Wednesday, July 28, 2004

Target Minnesota 

One last thought for the day, and then off to deal with the Littlest Scholar's tenth birthday:

I have been posing questions about the election in terms of the national economy, as we continue to use models that view presidential elections with incumbents running for re-election as referenda on the previous four years.  I thought it might be interesting to do this differently, since the election is really fifty elections.  So I built myself a little table to look at the following information:
Bush won thirty states in 2000, Gore twenty plus DC.  Between 2000 and 2003 PDI rose at a rate of 3.5% per year.  What I was looking for were states where the election was close in 2000 and how income grew in the state since then.  The list below has all the states with a margin of less than five percent in 2000 (positive numbers for states won by Bush, negative for Gore) and then PDI growth per year between 2000 and 2003.

AR 5.6 4.5%
TN 3.92 4.0%
NV 3.72 2.3%
OH 3.54 3.2%
MO 3.42 3.6%
NH 1.34 3.0%
FL 0 3.6%
WI -0.24 3.9%
IA -0.32 4.1%
OR -0.48 3.0%
NM -0.96 6.0%
MN -2.58 4.0%
PA -4.3 3.7%
MI -5.26 2.4%
ME -5.5 4.8%
WA -5.88 3.5%

You can see that there are a few states that have done worse than the national average that went to Bush in 2000, most noticeably New Hampshire.  The battleground poll from the Zogby shows Kerry up 4.6% in NH right now, while another poll has Kerry up 2.  Nevada's numbers look worse, but not so bad that anyone really expects that to tip to Kerry right now, just as the fact that Maine has grown much more than the national average probably won't move that state to Bush (but it might be closer than you think, given the large in-migration to the state over the last decade.)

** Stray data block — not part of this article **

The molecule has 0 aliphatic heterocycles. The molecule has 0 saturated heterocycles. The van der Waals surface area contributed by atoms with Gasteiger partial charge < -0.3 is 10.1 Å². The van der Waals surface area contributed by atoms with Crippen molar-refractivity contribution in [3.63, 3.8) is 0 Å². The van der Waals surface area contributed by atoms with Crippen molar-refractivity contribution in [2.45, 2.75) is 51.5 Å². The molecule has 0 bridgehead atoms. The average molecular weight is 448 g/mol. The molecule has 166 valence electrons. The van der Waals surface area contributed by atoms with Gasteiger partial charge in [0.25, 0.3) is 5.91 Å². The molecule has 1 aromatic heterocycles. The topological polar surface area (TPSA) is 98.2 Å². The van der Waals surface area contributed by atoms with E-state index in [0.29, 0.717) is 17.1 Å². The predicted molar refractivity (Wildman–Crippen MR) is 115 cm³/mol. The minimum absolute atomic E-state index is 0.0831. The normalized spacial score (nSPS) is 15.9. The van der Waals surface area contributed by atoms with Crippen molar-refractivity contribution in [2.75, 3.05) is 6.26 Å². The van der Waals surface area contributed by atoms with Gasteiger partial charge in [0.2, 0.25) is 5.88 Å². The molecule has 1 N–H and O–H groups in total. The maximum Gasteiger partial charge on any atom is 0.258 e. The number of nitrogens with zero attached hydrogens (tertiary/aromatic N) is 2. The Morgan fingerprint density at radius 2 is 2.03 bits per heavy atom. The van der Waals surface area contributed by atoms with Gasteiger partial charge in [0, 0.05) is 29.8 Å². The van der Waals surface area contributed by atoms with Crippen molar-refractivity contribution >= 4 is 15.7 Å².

One might hope that New Mexico and Minnesota could more than offset that.  Using the Real Clear Politics state by state information, though, it looks like New Mexico is trending strongly against Bush.  This is why Minnesota appears to be such a target, and why the Republicans will need to put a bullseye on this state.  It needs perhaps to give its Republican legislators like Mark Kennedy and Gil Gutkenecht (and perhaps Norm Coleman, though he's not on the ballot) some victories to take home to the electorate if they want to win this state.  With NH going and Missouri perhaps more in play than it should by the numbers alone, you need this state.  And there will be spillover from here to Wisconsin and Iowa, two states that were closely contested but went to Gore in 2000, and where PDI was higher than the national average under Bush.

Come fall, don't be surprised to see many trips up here by both candidates, but Bush has access to the purse strings.  Some new money for roads may be just the ticket, a trick that dates back at least to FDR.